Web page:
NEW YORK, NY – August 1, 2017 – According to Eric Wrubel, Chair of the LGBTQ Matrimonial and Family Law Practice at Warshaw Burstein, LLP in New York, “Despite all the recent advances in LGBTQ matrimonial rights, a lot is still in flux and our clients have a variety of important questions and concerns.”
In addition, issues related to adoption, surrogacy and civil unions make LGBTQ family matters even more complex. The team of attorneys at Warshaw Burstein provides expert guidance in LGBTQ family law, while their new website www.lgbtqfamilylaw.net addresses some of the most frequently asked questions.
One major concern is whether a non-biological, non-adoptive parent can legally seek visitation or custody of the couple’s children if they split up. As Wrubel explains, “There are a number of legal theories available to utilize in order for an individual to assert that he/she has standing to file a claim to custody of and access to a child he/she has raised.”
Wrubel was lead appellate counsel in the groundbreaking New York Court of Appeals 2016 Brooke S.B. v. Elizabeth A.C.C. case that broadened the historical definition of parent so that courts may now consider factors beyond just biology and legal adoption. Other states across the country have made similar rulings.
Another question that is often asked is whether same-sex couples can enter into a prenuptial agreement. “They can, and in fact we encourage it,” says Warshaw Burstein matrimonial attorney Linda Sklaren. “With the laws for the LGBTQ community still evolving, an agreement between parties addressing issues related to divorce, spousal support and assets is often viewed favorably by the Court.” The one area in which parties to marriage may not enter into pre-planned arrangements, however, is the custody and support of any future children they intend to have.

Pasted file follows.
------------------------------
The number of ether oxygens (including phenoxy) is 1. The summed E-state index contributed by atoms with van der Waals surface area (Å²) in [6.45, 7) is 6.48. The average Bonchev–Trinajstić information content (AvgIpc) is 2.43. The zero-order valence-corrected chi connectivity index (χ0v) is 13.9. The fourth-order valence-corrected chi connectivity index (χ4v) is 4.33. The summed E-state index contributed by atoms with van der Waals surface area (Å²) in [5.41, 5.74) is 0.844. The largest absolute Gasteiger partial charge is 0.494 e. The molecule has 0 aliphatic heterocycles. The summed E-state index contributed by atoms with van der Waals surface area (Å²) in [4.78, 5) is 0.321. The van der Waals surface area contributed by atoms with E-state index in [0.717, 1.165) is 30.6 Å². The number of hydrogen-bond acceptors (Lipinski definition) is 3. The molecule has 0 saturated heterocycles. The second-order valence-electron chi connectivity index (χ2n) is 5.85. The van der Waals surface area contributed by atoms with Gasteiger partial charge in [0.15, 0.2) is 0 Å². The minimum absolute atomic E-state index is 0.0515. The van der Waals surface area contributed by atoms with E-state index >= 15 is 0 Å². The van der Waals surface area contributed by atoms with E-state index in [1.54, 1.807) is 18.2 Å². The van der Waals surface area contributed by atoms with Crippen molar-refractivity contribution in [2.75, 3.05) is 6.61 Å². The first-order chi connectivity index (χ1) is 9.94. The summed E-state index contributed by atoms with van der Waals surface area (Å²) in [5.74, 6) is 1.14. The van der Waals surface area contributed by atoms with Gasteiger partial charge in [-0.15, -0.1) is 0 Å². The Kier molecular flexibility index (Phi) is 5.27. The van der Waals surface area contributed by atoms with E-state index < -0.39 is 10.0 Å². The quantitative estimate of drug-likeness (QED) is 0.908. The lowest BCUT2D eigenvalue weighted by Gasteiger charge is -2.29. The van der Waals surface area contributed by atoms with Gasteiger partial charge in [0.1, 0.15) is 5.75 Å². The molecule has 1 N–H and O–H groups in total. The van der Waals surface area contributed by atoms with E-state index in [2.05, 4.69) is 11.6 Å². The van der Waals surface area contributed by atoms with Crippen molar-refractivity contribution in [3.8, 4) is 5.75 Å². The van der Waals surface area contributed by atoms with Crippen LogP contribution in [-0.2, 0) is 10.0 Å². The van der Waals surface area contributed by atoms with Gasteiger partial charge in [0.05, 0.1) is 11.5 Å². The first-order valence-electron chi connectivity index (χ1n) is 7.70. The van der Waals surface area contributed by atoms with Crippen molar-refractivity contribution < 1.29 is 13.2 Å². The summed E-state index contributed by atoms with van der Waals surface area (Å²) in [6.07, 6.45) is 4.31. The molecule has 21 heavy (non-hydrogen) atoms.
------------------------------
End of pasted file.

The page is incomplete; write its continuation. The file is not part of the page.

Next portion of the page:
In many states, LGBTQ individuals were legally prevented from marrying a person of the same sex until recently, but their relationships may have begun years before. Many people want to know if the court will take the length of their pre-marital relationship into consideration when dividing assets and awarding support. “Legal arguments have recently developed asserting that a court could add the time period before the legal wedding to the length of the marriage,” says Wrubel. “This could have a major impact on financial decisions.”
“From surrogate parent agreements to transgender rights, the laws surrounding LGBTQ matrimonial and family issues are changing and growing as our society continues to evolve,” adds Sklaren. It’s important to understand what can and can’t be done legally, to ensure that all parties involved are treated fairly.”
Warshaw Burstein is a mid-sized, full-service law firm based in New York City, concentrating in the following practice areas: banking and finance, construction, corporate and securities, creditors’ defense litigation and compliance, entertainment and media, exempt organizations, financial services, intellectual property, litigation, matrimonial and family law, real estate, tax, and trusts and estates.
The firm has comprehensive experience representing a wide range of international, national and local businesses of all sizes, as well as governmental authorities and many prominent families and individuals, in an extensive array of litigation and transactional matters.
For more information regarding Warshaw Burstein and family and matrimonial law visit www.wbny.com or www.lgbtqfamilylaw.net
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